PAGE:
Europeans quash Grexit talk, parties tackle new issues

As some European officials sought to dampen talk of a possible Greek exit from the euro, New Democracy and SYRIZA on Tuesday broadened the scope of the debate ahead of the January 25 elections.

Several officials in Brussels rejected mounting speculation about Greece leaving the single currency if SYRIZA is elected to government later this month. “The euro is here to stay,” said European Commission spokeswoman Annika Breidthardt when questioned about the subject on Monday.

“There is absolutely no reason to discuss this subject,” said European Parliament President Martin Schulz in an interview with German TV station ZDF. “Greece is a member of the eurozone and I believe it will remain one.” The German social democrat added that if SYRIZA wins the election it will have to govern with other parties and be forced to water down its demands of the eurozone.

“Instead of talking about a possible Grexit, we should focus on solving the investment problem Greece and other countries are facing,” Guy Verhofstadt, the head of the Liberal group in the European Parliament, told the New York Times.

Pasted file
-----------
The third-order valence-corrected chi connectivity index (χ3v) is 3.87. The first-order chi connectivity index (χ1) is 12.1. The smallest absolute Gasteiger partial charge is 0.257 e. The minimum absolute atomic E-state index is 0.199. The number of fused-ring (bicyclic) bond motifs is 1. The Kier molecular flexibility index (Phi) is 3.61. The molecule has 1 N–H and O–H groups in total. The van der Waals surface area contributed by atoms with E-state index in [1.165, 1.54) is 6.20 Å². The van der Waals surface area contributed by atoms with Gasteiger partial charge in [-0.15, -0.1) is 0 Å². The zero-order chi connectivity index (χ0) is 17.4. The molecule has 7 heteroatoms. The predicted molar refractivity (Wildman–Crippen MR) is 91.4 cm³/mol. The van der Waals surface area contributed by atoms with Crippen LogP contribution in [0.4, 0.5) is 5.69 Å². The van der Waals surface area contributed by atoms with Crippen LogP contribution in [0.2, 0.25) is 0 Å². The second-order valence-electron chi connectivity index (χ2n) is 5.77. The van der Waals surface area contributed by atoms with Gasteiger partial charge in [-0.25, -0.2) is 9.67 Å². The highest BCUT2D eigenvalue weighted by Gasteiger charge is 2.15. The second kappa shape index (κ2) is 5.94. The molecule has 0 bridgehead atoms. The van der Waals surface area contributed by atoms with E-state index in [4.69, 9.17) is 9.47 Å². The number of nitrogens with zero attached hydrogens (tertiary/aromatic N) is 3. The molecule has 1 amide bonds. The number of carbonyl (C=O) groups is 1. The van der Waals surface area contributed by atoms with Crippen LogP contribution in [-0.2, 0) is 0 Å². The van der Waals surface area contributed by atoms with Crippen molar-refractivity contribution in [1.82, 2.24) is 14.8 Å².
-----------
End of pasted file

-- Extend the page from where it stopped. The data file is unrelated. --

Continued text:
In Greece, meanwhile, SYRIZA hit back at New Democracy’s claims that a leftist government would force depositors to buy Greek T-bills by submitting 11 questions to the government referencing recent measures that have damaged depositors’ interests.

On Monday, Prime Minister Antonis Samaras visited the Greek-Turkish border in Evros and accused SYRIZA of having a soft stance on immigration issues. The comments provoked an angry reaction from coalition partner PASOK, which said that Greece had a “legal and moral” obligation to provide asylum to refugees.